Midnight screenings nationwide have been filled with screaming and hysterical laughter. This is due to a mix of abstract terror from Paranormal Activity 2 and self-blaming frustration at the misleading marketing for Hereafter. Ian "ProfessorClumsy" Maddison and Joseph "Jay Dub" Wade went to see what all the ruckus was about.
EXPECTATIONS: I hated the first Paranormal Activity (though the official stance differs from my own opinion). Let's get that out of the way right off the bat. I know you're preparing death threats to send me right now, but I promise I will give Paranormal Activity 2 (or Paranormal2Activity, as the posters are calling it) a completely fair appraisal.
With the first film, we watched two incredibly rich young people in a failing relationship do absolutely nothing for ages until eventually something horrible happens and it ends. The characters were unlikeable and the story was uneventful. There is every chance that this sequel will improve greatly upon its predecessor, but I have a feeling it will be more of the same.
REALITY: Well, it certainly is an improvement, but only marginally so. While it is true that Paranormal Activity 2 is very much a retreading of the same ideas, there is a little more meat here. At times it almost feels like a really good horror film, which makes its general lack of storytelling inclination all the more disappointing.
Taking place over a long period before the events of the first film, Paranormal Activity 2 tells us the story of how the nameless, faceless demon that would go on to terrorise Katie and Micah started with Katie's sister in an attempt to steal her newborn son. The demon gets up to the same familiar tricks of just fucking with people for shits and giggles, probably Tweeting about them on his iPhone so all his demon friends can keep up to date with how he "just slammed da door 2 da babby's room lol."
The fact that the demon itself is never really described or named made it difficult for me to accept it as a horror antagonist. Maybe what makes the film so effective to most other people is that their imaginations make the demon more horrifying than the filmmakers could ever convey. My own imagination obviously doesn't run that way, because I imagined it as a kind of plucked chicken with the gigantic head of Gary Busey in a jester's hat using a magic fairy wand to make scary stuff happen. Also, I named him Laurence.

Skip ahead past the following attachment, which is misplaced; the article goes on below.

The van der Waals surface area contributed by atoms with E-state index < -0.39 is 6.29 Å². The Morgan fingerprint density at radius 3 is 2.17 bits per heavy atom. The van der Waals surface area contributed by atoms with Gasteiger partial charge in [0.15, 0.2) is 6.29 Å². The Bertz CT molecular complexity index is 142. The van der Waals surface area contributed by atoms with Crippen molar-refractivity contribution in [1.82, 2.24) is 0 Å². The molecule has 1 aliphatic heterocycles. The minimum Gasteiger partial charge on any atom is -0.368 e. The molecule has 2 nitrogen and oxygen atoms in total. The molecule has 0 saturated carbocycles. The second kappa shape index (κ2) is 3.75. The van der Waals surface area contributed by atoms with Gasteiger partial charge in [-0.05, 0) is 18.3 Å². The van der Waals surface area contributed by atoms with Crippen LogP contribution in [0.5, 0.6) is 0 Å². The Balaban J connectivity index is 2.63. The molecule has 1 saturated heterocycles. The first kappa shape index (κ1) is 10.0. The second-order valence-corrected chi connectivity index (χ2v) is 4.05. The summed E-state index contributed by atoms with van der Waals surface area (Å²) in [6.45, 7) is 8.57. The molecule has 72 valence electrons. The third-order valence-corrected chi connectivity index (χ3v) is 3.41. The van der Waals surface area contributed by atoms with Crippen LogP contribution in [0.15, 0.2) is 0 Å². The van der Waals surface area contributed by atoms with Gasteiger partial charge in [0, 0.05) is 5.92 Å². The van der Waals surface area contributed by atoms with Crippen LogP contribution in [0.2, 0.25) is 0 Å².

A local police artist's mock-up of the terrifying Laurence.The film relies on jump scares just as much as the first; rather than trying to create a real sense of dread, it uses long sections of silence to make you anticipate the next OOGIE-BOOGIE scary moment.. What I found particularly annoying was that almost all of them involve some sudden loud noise. You know how loud noises make you jump? Well, Paranormal Activity 2 is an exploration of that fact in movie form. Clang! Oh my God, what was that? A pan fell down, because Laurence thinks it's hilarious.
And there's another issue: None of the jump scares are story-driving events. They are simply there to make the audience and the characters go "AGH!", and often they punctuate a scene in a rather odd way. At points when you expect something interesting or frightening to occur, nothing happens. Sure, you get a jump, but sometimes these things look like they're going to continue and instead the scene ends and everyone has moved on. It doesn't feel like a cinematic narrative, but rather a series of clips like the ones people send you on April Fools' Day with a note that says "Look really closely at the baby in the background" and then a zombie face pops up and makes you swear.